Belfast Telegraph

Saturday 20 September 2014

UK commander praises Afghan forces

An Afghan National Army (ANA) soldier from 3 Brigade 209 Kandak looks through his rifle scope as he is trained on marksmanship skills in Helmand Province, by British and American soldiers.

Afghan security forces have "flourished" as they have taken the lead in Helmand Province but British troops still face a significant threat, a senior British military commander has said.

Brigadier Rupert Jones, who has just handed over the role of Task Force Helmand Commander, said Afghan security forces no longer need help from ISAF forces on a day-to-day basis.

Brig Jones, commander of 1st Mechanised Brigade, said 2013 had proved an important summer, with Afghans growing in confidence and maintaining the initiative against insurgents.

He said: " 2013 was important. The insurgents recognised that and they undoubtedly made a concerted effort through the summer of 2013, primarily against the Afghans.

" I would say they (the Afghan security forces) have overcome their nervousness throughout the summer.

"I would say that they have flourished in their own independence. I think it's been our stepping back that has allowed them to graduate onto the next level.

"The reality is the Afghans don't need our assistance day to day," he said, which he said had allowed ISAF to speed up the pace of transition.

"There's still assistance the Afghans need but it's not on the ground day-to-day. "

Brig Jones paid tribute to Britain's armed forces, including the latest serviceman to lose his life in Afghanistan - Lance Corporal James Brynin, 22, of the Intelligence Corps, was shot dead last week while on patrol.

He said it was not the case that British soldiers are "sitting back in their bases not doing very much", adding: "For as long as we are forward in Helmand we have got to be prepared to protect ourselves.

"They still face a very significant threat, that manifested itself last week. It is, indeed, a very challenging environment."

British soldiers faced the "uncomfortable" situation of having to "hand off control".

"The stage we are at with our soldiers and our commanders is pretty uncomfortable because they are handing off control," he said.

"The British public is extremely proud of their courage, the British public is extremely proud of their sacrifice, but I would say the British public should be proud of their achievement. The achievement is palatable.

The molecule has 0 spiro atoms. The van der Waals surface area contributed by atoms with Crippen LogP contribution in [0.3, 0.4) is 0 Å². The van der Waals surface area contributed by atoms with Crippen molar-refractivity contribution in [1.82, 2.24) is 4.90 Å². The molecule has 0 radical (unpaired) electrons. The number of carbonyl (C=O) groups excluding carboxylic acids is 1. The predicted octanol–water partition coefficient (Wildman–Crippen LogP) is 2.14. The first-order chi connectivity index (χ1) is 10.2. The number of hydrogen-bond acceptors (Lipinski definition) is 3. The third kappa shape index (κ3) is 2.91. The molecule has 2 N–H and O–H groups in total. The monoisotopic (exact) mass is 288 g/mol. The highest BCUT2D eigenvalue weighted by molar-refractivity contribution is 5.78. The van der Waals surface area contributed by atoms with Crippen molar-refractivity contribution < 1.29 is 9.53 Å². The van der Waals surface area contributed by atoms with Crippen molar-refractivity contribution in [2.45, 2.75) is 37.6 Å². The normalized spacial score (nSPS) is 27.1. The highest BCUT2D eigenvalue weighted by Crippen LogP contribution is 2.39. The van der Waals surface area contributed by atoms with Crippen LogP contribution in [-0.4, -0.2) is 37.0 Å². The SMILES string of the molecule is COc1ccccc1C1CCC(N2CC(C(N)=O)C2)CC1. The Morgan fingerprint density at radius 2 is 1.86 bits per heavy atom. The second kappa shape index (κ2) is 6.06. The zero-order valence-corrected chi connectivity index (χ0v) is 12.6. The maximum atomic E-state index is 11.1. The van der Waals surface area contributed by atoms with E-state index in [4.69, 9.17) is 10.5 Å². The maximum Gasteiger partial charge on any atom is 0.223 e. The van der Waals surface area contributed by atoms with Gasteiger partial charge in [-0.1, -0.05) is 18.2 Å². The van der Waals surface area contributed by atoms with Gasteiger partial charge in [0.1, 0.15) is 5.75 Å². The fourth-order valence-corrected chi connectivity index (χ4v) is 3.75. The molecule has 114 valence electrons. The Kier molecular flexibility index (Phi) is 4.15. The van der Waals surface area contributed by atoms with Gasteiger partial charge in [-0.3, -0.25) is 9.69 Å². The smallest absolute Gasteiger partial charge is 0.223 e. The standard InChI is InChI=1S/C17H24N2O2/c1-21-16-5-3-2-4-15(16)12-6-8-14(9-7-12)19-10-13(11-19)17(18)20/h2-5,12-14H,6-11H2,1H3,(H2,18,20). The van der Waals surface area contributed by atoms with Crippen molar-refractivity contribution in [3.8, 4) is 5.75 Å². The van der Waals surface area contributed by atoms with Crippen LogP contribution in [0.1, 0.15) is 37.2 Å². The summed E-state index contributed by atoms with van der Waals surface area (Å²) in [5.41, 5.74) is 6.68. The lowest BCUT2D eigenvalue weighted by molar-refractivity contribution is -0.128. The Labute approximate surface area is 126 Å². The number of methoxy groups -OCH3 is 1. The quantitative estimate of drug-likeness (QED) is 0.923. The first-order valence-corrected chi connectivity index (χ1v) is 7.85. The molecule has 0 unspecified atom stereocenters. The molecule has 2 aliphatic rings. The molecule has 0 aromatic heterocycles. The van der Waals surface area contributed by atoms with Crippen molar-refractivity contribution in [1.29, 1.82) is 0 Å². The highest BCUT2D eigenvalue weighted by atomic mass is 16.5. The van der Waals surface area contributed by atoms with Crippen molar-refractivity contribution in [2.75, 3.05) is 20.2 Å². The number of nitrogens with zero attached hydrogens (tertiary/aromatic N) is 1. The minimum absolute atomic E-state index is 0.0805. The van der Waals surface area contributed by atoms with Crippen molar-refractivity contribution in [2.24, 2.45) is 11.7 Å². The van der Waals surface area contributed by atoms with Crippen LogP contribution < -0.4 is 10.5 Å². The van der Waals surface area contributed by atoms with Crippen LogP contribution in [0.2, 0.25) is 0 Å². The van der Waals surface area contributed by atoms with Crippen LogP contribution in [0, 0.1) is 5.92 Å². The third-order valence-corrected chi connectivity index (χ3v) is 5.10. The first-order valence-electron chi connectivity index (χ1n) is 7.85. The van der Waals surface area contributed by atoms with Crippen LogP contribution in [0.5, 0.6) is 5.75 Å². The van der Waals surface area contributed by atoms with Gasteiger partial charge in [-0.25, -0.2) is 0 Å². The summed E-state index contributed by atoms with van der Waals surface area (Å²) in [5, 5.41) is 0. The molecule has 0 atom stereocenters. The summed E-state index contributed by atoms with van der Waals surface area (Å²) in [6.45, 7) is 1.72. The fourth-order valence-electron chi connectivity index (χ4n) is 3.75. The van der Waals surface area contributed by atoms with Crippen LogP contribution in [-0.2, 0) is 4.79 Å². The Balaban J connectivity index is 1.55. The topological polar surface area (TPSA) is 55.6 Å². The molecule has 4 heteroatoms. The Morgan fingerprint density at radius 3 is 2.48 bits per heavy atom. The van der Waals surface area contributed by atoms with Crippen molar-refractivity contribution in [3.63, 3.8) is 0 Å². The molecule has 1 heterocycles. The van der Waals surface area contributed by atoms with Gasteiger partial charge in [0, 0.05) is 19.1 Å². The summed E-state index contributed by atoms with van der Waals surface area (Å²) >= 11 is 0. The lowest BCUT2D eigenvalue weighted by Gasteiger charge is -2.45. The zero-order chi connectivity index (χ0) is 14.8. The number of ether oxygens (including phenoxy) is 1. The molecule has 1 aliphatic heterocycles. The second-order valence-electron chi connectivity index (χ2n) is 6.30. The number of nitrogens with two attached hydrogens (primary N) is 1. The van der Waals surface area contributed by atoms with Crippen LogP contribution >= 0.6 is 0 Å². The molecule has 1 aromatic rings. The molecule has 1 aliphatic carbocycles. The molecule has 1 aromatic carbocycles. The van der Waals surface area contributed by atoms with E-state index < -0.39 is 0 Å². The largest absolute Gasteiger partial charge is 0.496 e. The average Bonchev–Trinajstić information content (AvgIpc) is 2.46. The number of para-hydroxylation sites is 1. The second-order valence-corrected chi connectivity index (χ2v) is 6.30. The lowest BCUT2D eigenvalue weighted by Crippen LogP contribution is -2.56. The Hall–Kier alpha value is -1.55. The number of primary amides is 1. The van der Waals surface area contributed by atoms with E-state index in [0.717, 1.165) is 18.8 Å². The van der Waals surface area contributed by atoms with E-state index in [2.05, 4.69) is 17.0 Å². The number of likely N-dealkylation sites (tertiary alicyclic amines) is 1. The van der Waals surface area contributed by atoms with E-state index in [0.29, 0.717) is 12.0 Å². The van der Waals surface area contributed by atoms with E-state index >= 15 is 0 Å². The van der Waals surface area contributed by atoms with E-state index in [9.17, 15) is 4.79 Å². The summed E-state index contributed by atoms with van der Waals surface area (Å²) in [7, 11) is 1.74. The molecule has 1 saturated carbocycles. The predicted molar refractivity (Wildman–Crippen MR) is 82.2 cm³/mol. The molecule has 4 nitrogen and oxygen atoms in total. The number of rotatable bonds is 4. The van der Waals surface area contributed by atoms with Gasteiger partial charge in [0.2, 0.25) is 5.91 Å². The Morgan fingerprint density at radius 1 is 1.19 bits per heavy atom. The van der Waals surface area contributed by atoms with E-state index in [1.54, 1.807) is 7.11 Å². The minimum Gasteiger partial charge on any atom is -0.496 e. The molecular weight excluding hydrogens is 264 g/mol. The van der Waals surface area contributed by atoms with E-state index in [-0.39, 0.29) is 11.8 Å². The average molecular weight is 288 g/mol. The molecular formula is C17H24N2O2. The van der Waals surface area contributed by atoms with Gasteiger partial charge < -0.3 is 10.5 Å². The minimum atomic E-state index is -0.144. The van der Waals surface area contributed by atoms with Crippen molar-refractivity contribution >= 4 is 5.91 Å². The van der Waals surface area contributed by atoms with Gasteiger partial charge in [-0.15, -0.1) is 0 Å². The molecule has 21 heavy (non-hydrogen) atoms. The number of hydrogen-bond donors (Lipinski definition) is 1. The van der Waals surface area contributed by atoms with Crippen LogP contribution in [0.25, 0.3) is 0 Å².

"Helmand is transformed from only a couple of years ago and our soldiers definitely realise that.

" There are of course challenges ahead, no-one would suggest otherwise, but this was a pretty important summer for the Afghan National Security Forces (ANSF) and we are in the dying days of that fighting season and they have held the initiative, held the momentum all the way through.

"ISAF has been an important power broker in Afghanstan for a long time and as we step back that balance has to resettle. My sense is that it is resettling in the Government and ANSF's favour."

Speaking from Afghanistan, Lieutenant General John Lorimer, ISAF deputy commander, said the credibility of the ANSF was "definitely growing" but work still needed to be done to ensure it could endure beyond 2014.

He said over the summer the Afghan security forces had stopped insurgents from controlling populated areas or key terrain, and the majority of violence had taken place away from populated areas.

"Most of the population of this country continue to have a negative view of the insurgency and they don't want the Taliban to return to power," he said.

"I have absolutely no doubt that the ANSF will emerge from this fighting season both confident in themselves and credible in the eyes of the Afghan people."

Catriona Laing, former head of Helmand Provincial Reconstruction Team (PRT) said the province was "unrecognisable", with 61% of schools open; school enrolment doubling since 2008, including a quarter made up of girls compared to zero in 2006.

She said elected local officials were vital in holding authorities to account and people's changing expectations mean the Taliban was no longer offering something they wanted.

Ms Laing said she thought the changes were sustainable in Afghanistan, especially in Helmand, adding: "We have presented the people of Helmand with an opportunity. They have grabbed it enthusiastically, confidently, they are running with it.

"We have got to step back, this is uncomfortable but we have forced ourselves to do that to enable the Afghans to take ownership.

"That opportunity is there but it's now in their hands for the future."

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